Server-side Backbone Ideas

created Apr 16, 2019

I'm ignoring the obvious admin tax issue, which is a significant problem when discussing a decentralized/federated/independent web that involves non-tech users.

Apr 16, 2019 HN comments from this thread, started yesterday:

There are two problems with decentralized / federated p2p approach.

(1) Everyone pays for the infrastructure. That is, you pay for storing and serving the videos in a p2p video service. You pay for crawling and forwarding the search results to users of a p2p search engine. It may be unnoticeable if you run a beefy desktop / server on a 100 Mbit connection from a major metropolis. It becomes worse on your laptop or mobile on a metered connection, or on a rural DSL.

(2) The speed and reliability of a distributed system depends on all its nodes. SREs running a bunch of servers at many nines is one thing. You and me running goodwill p2p nodes is another. To achieve comparable reliability, many more nodes would be needed. Also, with enough nodes, p75 latency may be okay, but p99 is going to be poor. Compare to torrents, where last month's content may arrive in seconds, and obscure content from 5 years ago may take days.

The sad thing is that most people are not ready to shell out the amount which marketing companies pay for the ads they see. Even less are they ready to make their experience slower and requiring more technical chops.

For the few that care, there's PeerTube, ipfs, distributed search, etc.

If Mozilla only tries to pursue goals that have a chance of global success, I'm fine with that. Let them keep Firefox and Rust in a good shape; more than enough for me.

Reply comment where I was interested in the first paragraph.

You're talking like we're still back in 2010 or something.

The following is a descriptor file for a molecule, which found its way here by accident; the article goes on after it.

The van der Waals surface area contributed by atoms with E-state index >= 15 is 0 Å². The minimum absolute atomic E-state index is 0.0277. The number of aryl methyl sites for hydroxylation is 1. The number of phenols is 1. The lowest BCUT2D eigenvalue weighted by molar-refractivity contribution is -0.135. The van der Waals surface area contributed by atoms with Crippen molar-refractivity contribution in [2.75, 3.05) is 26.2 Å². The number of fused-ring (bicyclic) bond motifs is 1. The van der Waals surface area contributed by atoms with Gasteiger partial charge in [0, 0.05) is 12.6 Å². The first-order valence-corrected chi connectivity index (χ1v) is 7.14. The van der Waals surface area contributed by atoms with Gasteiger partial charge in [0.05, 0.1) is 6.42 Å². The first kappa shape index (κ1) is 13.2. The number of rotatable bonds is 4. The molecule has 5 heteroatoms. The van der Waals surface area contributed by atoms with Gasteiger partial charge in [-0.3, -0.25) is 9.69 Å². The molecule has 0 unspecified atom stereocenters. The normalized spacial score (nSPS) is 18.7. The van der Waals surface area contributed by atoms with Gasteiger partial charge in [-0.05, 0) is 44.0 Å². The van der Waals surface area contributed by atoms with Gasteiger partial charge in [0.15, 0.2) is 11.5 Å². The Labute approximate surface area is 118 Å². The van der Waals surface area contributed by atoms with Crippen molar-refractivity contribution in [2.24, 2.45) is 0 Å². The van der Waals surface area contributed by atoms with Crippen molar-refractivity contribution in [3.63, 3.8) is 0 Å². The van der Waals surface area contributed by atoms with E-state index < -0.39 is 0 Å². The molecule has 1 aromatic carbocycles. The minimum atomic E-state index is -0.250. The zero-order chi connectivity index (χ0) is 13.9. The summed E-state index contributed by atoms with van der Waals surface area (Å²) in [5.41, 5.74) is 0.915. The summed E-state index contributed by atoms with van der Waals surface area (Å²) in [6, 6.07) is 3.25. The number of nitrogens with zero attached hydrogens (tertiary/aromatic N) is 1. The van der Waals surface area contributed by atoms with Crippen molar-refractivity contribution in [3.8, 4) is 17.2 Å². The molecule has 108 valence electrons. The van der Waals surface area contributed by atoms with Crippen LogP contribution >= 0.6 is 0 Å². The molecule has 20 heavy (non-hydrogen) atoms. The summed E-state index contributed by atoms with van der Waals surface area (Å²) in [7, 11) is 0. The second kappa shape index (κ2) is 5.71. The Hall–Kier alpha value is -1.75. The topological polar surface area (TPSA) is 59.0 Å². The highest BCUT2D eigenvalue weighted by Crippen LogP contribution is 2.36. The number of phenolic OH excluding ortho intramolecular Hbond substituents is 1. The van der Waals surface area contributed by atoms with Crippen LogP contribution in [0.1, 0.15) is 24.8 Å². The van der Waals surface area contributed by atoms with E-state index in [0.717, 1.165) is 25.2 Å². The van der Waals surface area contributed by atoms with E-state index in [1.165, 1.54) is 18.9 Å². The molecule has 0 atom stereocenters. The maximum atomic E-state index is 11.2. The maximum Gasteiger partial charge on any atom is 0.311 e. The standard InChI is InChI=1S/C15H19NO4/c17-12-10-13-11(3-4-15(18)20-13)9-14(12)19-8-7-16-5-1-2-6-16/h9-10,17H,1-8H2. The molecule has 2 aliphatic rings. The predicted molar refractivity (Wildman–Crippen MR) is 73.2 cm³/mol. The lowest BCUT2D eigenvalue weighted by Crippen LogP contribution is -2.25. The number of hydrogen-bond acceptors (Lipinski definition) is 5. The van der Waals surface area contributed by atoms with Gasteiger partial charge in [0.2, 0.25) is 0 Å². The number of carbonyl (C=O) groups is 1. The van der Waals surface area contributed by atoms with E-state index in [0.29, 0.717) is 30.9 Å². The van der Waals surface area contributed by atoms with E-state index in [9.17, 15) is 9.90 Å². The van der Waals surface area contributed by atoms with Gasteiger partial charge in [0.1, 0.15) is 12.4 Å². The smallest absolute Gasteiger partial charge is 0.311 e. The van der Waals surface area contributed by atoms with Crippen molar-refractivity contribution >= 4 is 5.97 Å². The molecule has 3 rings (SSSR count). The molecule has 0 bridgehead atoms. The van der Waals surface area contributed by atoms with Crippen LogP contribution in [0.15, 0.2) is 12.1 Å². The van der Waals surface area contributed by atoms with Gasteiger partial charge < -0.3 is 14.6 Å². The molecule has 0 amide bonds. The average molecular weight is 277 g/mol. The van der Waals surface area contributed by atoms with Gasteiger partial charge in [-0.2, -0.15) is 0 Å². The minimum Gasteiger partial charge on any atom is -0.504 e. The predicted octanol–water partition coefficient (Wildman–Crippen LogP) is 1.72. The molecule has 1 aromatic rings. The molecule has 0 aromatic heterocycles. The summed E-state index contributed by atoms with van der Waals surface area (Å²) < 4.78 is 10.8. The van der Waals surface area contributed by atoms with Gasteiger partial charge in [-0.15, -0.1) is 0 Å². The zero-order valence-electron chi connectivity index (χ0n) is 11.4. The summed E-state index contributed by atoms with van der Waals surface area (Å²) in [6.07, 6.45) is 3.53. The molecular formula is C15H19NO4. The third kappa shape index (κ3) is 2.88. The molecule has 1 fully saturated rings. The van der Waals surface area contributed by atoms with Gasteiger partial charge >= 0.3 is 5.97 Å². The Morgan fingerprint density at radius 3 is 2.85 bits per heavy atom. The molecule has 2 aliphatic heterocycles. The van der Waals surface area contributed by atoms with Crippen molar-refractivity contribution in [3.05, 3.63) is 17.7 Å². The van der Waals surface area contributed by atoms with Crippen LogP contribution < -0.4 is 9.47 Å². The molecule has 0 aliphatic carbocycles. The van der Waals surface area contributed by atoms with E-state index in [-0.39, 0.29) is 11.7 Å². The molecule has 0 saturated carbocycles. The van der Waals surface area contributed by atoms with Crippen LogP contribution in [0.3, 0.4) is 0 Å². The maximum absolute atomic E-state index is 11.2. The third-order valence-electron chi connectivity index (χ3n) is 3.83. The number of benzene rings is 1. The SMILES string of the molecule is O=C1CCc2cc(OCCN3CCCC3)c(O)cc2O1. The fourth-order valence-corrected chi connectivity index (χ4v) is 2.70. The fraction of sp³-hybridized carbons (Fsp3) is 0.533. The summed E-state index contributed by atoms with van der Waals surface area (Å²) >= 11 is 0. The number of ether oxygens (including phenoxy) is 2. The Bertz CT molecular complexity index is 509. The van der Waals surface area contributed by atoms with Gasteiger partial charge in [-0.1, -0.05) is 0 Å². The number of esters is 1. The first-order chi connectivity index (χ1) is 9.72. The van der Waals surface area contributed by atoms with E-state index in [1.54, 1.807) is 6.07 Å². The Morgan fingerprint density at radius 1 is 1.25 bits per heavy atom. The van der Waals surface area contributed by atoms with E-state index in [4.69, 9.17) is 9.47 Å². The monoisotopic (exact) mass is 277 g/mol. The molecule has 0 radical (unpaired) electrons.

(1) Digital Ocean, Vultr, and Linode Boxes have a 300 Mbps port size, under polite use. That goes for every instance type. Search engines like Manticore or anything besides memory eating java things like elastic search can run under constrained environments in a cluster and when used with SSDs are really damn fast. Then there is Cloudflare who's services, as long as you don't abuse them, can help with massive distribution. Not to mention all of the storage backends that exist with really, really cheap storage. Backblaze, Wasabi, hell when some ingenuity you could probably use Dropbox apis for long term unlimited storage. This is your backbone.

(2) For extra redundancy and better distribution you can add in p2p which if used correctly can propagate new data to users within reasonable time frames and allow for data storage to be more resilient. Easily less than a minute in streaming environments.

Also, while IPFS is nice it doesn't have the resiliency necessary for the future. Mozilla won't do this but neither will any other browser making company.

Obvious reply to that reply:

Sure, the infrastructure is there for the tech-savvy.

But people who has at least a vague idea how to configure their own server are a small minority.

Which is why people use Facebook, Instagram, YouTube, etc.

Yada, yada, yada. This part of the thread interested me: